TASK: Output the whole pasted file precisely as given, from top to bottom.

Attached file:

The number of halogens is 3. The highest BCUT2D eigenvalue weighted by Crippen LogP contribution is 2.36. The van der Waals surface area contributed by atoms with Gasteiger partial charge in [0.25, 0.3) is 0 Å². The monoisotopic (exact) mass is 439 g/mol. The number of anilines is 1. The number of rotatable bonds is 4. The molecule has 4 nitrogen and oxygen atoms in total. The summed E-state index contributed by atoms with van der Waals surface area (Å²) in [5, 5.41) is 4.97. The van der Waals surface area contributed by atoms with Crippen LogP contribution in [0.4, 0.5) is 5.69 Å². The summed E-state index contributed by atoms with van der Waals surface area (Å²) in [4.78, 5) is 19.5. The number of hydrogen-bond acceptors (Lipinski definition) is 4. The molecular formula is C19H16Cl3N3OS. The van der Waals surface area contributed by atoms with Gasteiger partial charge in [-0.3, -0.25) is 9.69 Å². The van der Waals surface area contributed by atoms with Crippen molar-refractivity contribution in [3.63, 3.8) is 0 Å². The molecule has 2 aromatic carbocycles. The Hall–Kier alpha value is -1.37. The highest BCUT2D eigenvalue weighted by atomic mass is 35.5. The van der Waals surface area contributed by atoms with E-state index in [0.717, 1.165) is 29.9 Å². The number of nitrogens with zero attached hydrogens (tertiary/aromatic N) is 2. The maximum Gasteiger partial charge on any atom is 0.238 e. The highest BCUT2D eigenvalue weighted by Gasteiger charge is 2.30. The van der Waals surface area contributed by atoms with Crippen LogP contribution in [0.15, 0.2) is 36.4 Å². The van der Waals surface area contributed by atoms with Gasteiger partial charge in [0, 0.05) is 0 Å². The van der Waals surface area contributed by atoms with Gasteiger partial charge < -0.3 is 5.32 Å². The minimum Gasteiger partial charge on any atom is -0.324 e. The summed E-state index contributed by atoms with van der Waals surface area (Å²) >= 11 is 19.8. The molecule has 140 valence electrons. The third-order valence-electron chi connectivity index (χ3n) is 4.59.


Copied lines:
The number of halogens is 3. The highest BCUT2D eigenvalue weighted by Crippen LogP contribution is 2.36. The van der Waals surface area contributed by atoms with Gasteiger partial charge in [0.25, 0.3) is 0 Å². The monoisotopic (exact) mass is 439 g/mol. The number of anilines is 1. The number of rotatable bonds is 4. The molecule has 4 nitrogen and oxygen atoms in total. The summed E-state index contributed by atoms with van der Waals surface area (Å²) in [5, 5.41) is 4.97. The van der Waals surface area contributed by atoms with Crippen LogP contribution in [0.4, 0.5) is 5.69 Å². The summed E-state index contributed by atoms with van der Waals surface area (Å²) in [4.78, 5) is 19.5. The number of hydrogen-bond acceptors (Lipinski definition) is 4. The molecular formula is C19H16Cl3N3OS. The van der Waals surface area contributed by atoms with Gasteiger partial charge in [-0.3, -0.25) is 9.69 Å². The van der Waals surface area contributed by atoms with Crippen molar-refractivity contribution in [3.63, 3.8) is 0 Å². The molecule has 2 aromatic carbocycles. The Hall–Kier alpha value is -1.37. The highest BCUT2D eigenvalue weighted by atomic mass is 35.5. The van der Waals surface area contributed by atoms with E-state index in [0.717, 1.165) is 29.9 Å². The number of nitrogens with zero attached hydrogens (tertiary/aromatic N) is 2. The maximum Gasteiger partial charge on any atom is 0.238 e. The highest BCUT2D eigenvalue weighted by Gasteiger charge is 2.30. The van der Waals surface area contributed by atoms with Crippen LogP contribution in [0.15, 0.2) is 36.4 Å². The van der Waals surface area contributed by atoms with Gasteiger partial charge in [0, 0.05) is 0 Å². The van der Waals surface area contributed by atoms with Gasteiger partial charge < -0.3 is 5.32 Å². The minimum Gasteiger partial charge on any atom is -0.324 e. The summed E-state index contributed by atoms with van der Waals surface area (Å²) >= 11 is 19.8. The molecule has 140 valence electrons. The third-order valence-electron chi connectivity index (χ3n) is 4.59.